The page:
Arts & Crafts Jewelry


Substitute the luxury of taste for the luxury of costliness.

Jewelry design underwent considerable change around the turn of the twentieth century. In reaction against Victorian-era clothing, fashions for women became less rigid and restricting, and simpler jewelry designs were created to complement these styles. Jewelers looked to nature as inspiration for new designs. An art jewelry movement emerged, known as Arts and Crafts in Britain and America, Art Nouveau in France and Belgium, and Jugendstil and Secession in Austria and Germany.

The rare and unique pieces in the Two Red Roses Foundation’s jewelry collection exemplify the spirit of reform present in the movement. No matter where it developed, art jewelry shared a strong reaction against ornate Victorian and Edwardian styles that prioritized expensive gemstones and metals, favoring instead simpler and more artistic designs inspired by nature. Jewelers selected materials for their natural beauty instead of value – silver and copper were preferred over gold and platinum, adorned with semi-precious or non-precious materials such as moonstone, amethyst, turquoise, paste stones, baroque pearls, enamel, and horn. Master jewelers also created art jewelry designs in gold and gemstones for wealthier clientele.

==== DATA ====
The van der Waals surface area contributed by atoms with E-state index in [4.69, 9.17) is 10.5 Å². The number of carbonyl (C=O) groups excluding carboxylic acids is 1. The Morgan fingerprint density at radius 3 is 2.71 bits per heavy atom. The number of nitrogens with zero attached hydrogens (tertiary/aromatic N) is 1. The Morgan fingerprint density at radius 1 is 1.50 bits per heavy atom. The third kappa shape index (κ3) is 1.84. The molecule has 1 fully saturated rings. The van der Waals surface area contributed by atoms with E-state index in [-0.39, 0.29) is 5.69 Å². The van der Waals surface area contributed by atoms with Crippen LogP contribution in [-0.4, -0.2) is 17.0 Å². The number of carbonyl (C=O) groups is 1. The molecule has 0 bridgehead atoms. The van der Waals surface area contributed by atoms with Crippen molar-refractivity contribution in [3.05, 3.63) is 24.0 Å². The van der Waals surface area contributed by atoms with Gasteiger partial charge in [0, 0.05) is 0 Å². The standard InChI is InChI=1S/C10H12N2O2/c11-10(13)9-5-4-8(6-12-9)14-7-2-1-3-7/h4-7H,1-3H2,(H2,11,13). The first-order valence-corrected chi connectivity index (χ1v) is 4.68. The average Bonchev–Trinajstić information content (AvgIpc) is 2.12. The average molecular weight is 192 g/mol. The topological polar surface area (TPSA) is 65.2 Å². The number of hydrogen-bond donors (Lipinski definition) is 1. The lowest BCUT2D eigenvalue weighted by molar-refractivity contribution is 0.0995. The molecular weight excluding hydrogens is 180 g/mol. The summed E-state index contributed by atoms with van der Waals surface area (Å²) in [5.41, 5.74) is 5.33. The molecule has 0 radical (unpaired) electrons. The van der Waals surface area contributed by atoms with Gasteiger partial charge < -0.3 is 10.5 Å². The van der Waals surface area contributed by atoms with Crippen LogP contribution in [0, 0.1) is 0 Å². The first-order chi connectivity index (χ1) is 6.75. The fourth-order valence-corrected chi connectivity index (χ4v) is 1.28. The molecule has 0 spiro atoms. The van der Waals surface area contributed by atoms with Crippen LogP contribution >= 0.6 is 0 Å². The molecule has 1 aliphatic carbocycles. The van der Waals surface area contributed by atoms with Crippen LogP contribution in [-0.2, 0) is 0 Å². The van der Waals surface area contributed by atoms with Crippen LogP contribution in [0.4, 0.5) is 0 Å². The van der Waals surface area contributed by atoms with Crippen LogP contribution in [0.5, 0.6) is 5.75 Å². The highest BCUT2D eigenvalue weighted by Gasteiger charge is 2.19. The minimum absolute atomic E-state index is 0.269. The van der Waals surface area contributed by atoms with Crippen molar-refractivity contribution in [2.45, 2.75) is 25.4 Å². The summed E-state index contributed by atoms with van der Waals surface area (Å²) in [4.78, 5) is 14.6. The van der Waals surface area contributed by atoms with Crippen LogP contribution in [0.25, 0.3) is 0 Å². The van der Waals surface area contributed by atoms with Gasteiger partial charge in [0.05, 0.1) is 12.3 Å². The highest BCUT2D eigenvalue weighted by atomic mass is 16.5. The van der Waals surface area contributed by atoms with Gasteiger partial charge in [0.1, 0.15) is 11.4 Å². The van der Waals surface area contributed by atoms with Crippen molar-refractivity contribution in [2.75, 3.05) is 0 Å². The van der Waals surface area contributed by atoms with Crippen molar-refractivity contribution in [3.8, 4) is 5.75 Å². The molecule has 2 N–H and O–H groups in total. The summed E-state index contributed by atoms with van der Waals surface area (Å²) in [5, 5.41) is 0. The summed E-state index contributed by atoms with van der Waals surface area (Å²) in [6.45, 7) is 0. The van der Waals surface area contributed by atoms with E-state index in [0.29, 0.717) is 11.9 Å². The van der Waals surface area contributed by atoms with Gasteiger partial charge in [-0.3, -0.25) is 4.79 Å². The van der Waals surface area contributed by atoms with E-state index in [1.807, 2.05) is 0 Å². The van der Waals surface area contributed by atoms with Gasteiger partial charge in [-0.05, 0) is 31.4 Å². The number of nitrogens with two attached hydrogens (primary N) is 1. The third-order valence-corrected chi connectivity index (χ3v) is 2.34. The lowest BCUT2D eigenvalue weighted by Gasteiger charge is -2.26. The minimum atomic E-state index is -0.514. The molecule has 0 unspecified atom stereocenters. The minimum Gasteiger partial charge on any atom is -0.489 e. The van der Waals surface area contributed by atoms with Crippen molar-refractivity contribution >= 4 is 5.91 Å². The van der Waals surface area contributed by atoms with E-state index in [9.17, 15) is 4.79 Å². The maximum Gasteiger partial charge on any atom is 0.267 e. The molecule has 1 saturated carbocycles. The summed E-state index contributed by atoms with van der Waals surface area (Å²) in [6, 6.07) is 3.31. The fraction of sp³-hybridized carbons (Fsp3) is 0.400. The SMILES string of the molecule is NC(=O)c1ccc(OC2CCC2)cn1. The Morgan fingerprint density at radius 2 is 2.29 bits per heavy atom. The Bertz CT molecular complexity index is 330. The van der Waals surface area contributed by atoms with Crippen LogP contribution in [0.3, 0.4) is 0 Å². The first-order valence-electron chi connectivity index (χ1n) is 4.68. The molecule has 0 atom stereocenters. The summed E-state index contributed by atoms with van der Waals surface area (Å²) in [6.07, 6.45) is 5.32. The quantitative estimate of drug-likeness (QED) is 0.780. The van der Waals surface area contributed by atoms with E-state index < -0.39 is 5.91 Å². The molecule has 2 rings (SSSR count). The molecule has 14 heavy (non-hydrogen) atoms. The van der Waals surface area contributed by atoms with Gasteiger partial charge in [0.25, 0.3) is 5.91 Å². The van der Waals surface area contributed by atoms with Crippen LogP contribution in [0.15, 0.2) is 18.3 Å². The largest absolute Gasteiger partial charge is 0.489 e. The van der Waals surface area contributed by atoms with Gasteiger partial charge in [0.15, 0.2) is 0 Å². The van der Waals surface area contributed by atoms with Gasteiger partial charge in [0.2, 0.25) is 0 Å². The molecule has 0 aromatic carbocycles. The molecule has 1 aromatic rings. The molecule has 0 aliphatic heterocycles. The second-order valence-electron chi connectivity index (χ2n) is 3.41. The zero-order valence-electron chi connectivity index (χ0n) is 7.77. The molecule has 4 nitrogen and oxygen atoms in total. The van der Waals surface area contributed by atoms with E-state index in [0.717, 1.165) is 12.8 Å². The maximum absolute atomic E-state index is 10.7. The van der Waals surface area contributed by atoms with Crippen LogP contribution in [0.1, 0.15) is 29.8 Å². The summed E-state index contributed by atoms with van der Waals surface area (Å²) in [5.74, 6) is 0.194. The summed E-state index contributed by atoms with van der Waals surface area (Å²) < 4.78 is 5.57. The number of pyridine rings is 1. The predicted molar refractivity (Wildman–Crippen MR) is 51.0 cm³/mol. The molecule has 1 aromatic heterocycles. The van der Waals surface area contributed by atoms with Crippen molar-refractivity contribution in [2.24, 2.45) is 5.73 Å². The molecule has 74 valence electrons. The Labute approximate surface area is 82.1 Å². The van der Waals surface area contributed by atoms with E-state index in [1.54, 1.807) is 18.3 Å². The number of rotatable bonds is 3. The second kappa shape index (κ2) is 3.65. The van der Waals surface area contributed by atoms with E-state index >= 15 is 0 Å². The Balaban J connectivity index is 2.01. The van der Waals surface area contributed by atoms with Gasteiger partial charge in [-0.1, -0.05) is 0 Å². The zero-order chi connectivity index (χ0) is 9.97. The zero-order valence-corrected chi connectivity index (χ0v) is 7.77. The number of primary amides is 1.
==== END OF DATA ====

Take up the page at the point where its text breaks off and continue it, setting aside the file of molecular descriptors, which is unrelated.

In response to poor workmanship and mass production, artisans took pride in creating pieces that revealed of the hand of the maker. The shared interest in craftsmanship and beauty aligned these jewelers closely with the spirit of the larger Arts and Crafts movement. The reformist mindset of the movement also made it possible for women to become jewelers for the first time. The TRRF’s jewelry collection includes work by notable American, British, and European women and men such as Arthur and Georgina Gaskin, Mrs. Charlotte Newman, John Pontus Petterson, Elizabeth Copeland, Archibald Knox, the Kalo Shop, and Tiffany & Co. Through jewelry (like necklaces, brooches, and buckles) and functional metalwork (boxes, bowls, and dining utensils), the collection offers insight into how people of the era constructed their identities with the objects they chose for personal adornment.